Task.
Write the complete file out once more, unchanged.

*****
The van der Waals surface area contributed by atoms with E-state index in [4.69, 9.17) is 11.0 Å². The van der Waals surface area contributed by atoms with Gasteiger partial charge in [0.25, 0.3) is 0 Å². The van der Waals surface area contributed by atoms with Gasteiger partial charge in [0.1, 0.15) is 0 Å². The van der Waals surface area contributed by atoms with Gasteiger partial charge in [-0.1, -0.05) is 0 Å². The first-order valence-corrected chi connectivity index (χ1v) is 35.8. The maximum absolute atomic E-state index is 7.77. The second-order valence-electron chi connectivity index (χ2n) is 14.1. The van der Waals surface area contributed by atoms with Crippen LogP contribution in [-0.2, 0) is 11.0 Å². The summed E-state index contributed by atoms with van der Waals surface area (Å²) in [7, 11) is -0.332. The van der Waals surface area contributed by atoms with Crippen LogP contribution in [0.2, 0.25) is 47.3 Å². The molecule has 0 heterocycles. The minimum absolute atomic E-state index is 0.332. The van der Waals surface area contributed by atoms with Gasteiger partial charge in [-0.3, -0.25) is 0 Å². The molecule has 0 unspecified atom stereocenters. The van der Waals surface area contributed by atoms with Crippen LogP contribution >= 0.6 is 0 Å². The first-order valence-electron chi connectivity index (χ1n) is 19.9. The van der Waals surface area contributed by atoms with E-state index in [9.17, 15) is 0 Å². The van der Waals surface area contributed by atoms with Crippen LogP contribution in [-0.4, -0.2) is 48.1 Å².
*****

The van der Waals surface area contributed by atoms with E-state index in [4.69, 9.17) is 11.0 Å². The van der Waals surface area contributed by atoms with Gasteiger partial charge in [0.25, 0.3) is 0 Å². The van der Waals surface area contributed by atoms with Gasteiger partial charge in [0.1, 0.15) is 0 Å². The van der Waals surface area contributed by atoms with Gasteiger partial charge in [-0.1, -0.05) is 0 Å². The first-order valence-corrected chi connectivity index (χ1v) is 35.8. The maximum absolute atomic E-state index is 7.77. The second-order valence-electron chi connectivity index (χ2n) is 14.1. The van der Waals surface area contributed by atoms with Crippen LogP contribution in [-0.2, 0) is 11.0 Å². The summed E-state index contributed by atoms with van der Waals surface area (Å²) in [7, 11) is -0.332. The van der Waals surface area contributed by atoms with Crippen LogP contribution in [0.2, 0.25) is 47.3 Å². The molecule has 0 heterocycles. The minimum absolute atomic E-state index is 0.332. The van der Waals surface area contributed by atoms with Gasteiger partial charge in [-0.3, -0.25) is 0 Å². The molecule has 0 unspecified atom stereocenters. The van der Waals surface area contributed by atoms with Crippen LogP contribution >= 0.6 is 0 Å². The first-order valence-electron chi connectivity index (χ1n) is 19.9. The van der Waals surface area contributed by atoms with E-state index in [9.17, 15) is 0 Å². The van der Waals surface area contributed by atoms with Crippen LogP contribution in [-0.4, -0.2) is 48.1 Å².